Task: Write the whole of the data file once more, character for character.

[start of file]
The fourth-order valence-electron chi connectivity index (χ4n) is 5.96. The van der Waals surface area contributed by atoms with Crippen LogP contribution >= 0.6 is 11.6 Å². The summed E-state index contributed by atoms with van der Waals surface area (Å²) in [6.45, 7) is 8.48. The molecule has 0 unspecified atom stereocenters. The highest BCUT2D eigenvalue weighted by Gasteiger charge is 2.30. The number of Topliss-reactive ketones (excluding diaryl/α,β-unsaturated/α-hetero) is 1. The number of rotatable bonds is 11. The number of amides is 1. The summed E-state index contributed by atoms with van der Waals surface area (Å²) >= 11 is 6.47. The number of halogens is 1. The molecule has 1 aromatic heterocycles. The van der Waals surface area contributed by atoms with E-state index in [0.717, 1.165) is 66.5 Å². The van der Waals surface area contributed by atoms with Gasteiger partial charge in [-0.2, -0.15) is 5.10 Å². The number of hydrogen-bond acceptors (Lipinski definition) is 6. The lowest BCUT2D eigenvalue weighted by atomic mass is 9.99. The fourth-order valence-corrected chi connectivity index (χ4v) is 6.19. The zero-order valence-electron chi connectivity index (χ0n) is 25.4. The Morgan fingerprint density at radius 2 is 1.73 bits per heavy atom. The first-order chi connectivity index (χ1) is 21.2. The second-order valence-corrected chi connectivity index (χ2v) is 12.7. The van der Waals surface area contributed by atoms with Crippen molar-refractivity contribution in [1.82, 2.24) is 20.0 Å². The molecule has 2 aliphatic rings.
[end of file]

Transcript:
The fourth-order valence-electron chi connectivity index (χ4n) is 5.96. The van der Waals surface area contributed by atoms with Crippen LogP contribution >= 0.6 is 11.6 Å². The summed E-state index contributed by atoms with van der Waals surface area (Å²) in [6.45, 7) is 8.48. The molecule has 0 unspecified atom stereocenters. The highest BCUT2D eigenvalue weighted by Gasteiger charge is 2.30. The number of Topliss-reactive ketones (excluding diaryl/α,β-unsaturated/α-hetero) is 1. The number of rotatable bonds is 11. The number of amides is 1. The summed E-state index contributed by atoms with van der Waals surface area (Å²) >= 11 is 6.47. The number of halogens is 1. The molecule has 1 aromatic heterocycles. The van der Waals surface area contributed by atoms with E-state index in [0.717, 1.165) is 66.5 Å². The van der Waals surface area contributed by atoms with Gasteiger partial charge in [-0.2, -0.15) is 5.10 Å². The number of hydrogen-bond acceptors (Lipinski definition) is 6. The lowest BCUT2D eigenvalue weighted by atomic mass is 9.99. The fourth-order valence-corrected chi connectivity index (χ4v) is 6.19. The zero-order valence-electron chi connectivity index (χ0n) is 25.4. The Morgan fingerprint density at radius 2 is 1.73 bits per heavy atom. The first-order chi connectivity index (χ1) is 21.2. The second-order valence-corrected chi connectivity index (χ2v) is 12.7. The van der Waals surface area contributed by atoms with Crippen molar-refractivity contribution in [1.82, 2.24) is 20.0 Å². The molecule has 2 aliphatic rings.